• The novel would lead to the government passing the Pure Food and Drug and Meat Inspection Act.

Lincoln Steffens –

• Journalist

• Published with McClure’s Magazine

• Gathered his articles about political corruption plaguing cities across the nation

Muckrakers helped change public opinion.

Once seeing how dishonest politicians and businesses corrupted the nation, they demanded change.


1900 – Reformers called themselves Progressives

• Forward-thinking people who wanted to improve American life.

• Won many changes between 1898-1907

o Resulting in a period called the Progressive Era

• Came from many backgrounds

• Backed many different causes

• United by one belief – the ills of society could be solved

• They wanted the government to act in the public interest.

• Religion and science inspired them

o Late 1800s – The Social Gospel

▪ Movement stressing the duty of Christians to improve society

o Used scientific studies and statistics to solve society’s problems

• Valued education

o John Dewey –

▪ Progressive educator

▪ Wanted schools to:

• Promote reform

• Teach democratic values by example

• Students should ask questions

• Work together to solve problems

The Wisconsin Idea

Progressive Robert La Follette –

• His motto, “The will of the people shall be the law of the land”

• Fighting spirit earned him the nickname “Battling Bob”

• Governor, whose reforms became known as the Wisconsin Idea

o Lowered railroad rates

o Resulting in an increase of railroad traffic

▪ Helping both railroad owners and customers

Empowering Voters

Progressives wanted voters to participate more directly in government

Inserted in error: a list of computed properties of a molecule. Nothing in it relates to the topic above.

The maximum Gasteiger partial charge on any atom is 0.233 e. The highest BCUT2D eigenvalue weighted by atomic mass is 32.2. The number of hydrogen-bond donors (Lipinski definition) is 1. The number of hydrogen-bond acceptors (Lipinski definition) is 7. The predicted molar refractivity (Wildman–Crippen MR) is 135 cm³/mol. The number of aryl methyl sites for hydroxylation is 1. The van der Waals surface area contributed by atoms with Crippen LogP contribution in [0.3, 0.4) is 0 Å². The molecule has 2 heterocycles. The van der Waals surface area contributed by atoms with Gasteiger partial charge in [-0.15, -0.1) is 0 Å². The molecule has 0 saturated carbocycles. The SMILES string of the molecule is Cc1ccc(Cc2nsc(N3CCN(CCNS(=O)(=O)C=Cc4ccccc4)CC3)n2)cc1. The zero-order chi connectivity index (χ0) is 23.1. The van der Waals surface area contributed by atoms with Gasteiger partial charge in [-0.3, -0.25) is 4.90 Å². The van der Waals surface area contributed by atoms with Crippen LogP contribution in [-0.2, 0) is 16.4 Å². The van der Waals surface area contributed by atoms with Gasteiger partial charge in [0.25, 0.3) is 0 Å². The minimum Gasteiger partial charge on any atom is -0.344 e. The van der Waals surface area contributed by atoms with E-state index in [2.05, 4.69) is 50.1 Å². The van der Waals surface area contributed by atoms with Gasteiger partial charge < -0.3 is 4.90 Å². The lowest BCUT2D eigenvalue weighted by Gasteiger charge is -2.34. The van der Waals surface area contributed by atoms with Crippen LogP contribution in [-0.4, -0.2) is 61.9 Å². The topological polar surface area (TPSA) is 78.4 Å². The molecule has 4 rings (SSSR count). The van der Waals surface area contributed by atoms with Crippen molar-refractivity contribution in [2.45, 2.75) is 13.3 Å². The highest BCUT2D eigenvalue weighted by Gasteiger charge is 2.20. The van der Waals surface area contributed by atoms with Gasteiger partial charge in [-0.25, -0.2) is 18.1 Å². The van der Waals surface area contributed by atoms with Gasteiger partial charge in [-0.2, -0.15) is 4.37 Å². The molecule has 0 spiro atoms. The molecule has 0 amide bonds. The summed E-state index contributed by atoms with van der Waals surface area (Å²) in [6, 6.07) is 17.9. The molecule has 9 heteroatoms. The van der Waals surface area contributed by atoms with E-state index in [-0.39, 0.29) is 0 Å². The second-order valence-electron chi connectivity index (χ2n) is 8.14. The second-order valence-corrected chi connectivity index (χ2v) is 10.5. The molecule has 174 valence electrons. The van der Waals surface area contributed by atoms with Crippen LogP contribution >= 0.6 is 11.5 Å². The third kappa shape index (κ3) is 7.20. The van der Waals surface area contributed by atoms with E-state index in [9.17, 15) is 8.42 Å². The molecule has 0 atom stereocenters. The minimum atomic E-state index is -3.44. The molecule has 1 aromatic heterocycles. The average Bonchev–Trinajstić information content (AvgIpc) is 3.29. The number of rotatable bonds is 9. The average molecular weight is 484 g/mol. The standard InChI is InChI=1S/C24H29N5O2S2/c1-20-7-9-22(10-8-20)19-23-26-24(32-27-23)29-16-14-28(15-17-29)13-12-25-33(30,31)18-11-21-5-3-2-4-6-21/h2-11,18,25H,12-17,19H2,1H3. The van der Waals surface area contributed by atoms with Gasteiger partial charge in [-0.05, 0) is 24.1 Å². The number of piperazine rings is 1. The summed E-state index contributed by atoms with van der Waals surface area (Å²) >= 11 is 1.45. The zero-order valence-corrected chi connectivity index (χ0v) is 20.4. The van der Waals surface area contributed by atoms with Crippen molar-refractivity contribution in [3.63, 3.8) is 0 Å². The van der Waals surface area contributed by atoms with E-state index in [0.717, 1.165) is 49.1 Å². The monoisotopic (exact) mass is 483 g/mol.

Earlier - Party leaders picked candidates for local and state offices

• Primaries

o Voters choose their party’s candidate in a general election

o 1903 – Wisconsin the first state to adopt a primary run by state government officials.

o 1917 – all but four states had done so.

Other reformers gave voters more power

• Initiative –

o Gave voters the right to put a bill before a state legislature

▪ A certain number of qualified voters must sign petition to propose a law.

• Referendum –

o Allowed voters to put a bill on the ballot and vote it into law

• Recall –

o Allowed voters to remove an elected official from office

▪ Helped let voters get rid of corrupt officials

Many states elected Progressive governors eager for reform (pg 603 in TB)

Amending the Constitution

Other Progressive changes:

• Lowering tariffs on imported goods

o If American industry had to compete against foreign imports, consumers would benefit from lower prices

• Changing the US Constitution:

o Graduated income tax

▪ Wealthy pay taxes at higher rates than the poor or middle class

o Supreme Court held that a federal income tax was unconstitutional

▪ Progressives campaigned for a 16th Amendment

• The power to pass an income tax

• Ratified in 1913

▪ 1913 – 17th Amendment approved - The direct election of senators

o Voters elect senators to stop the bribery of lawmakers voting for certain candidates.

o Ratified in 1914


In order to avoid copyright disputes, this page is only a partial summary.

Google Online Preview   Download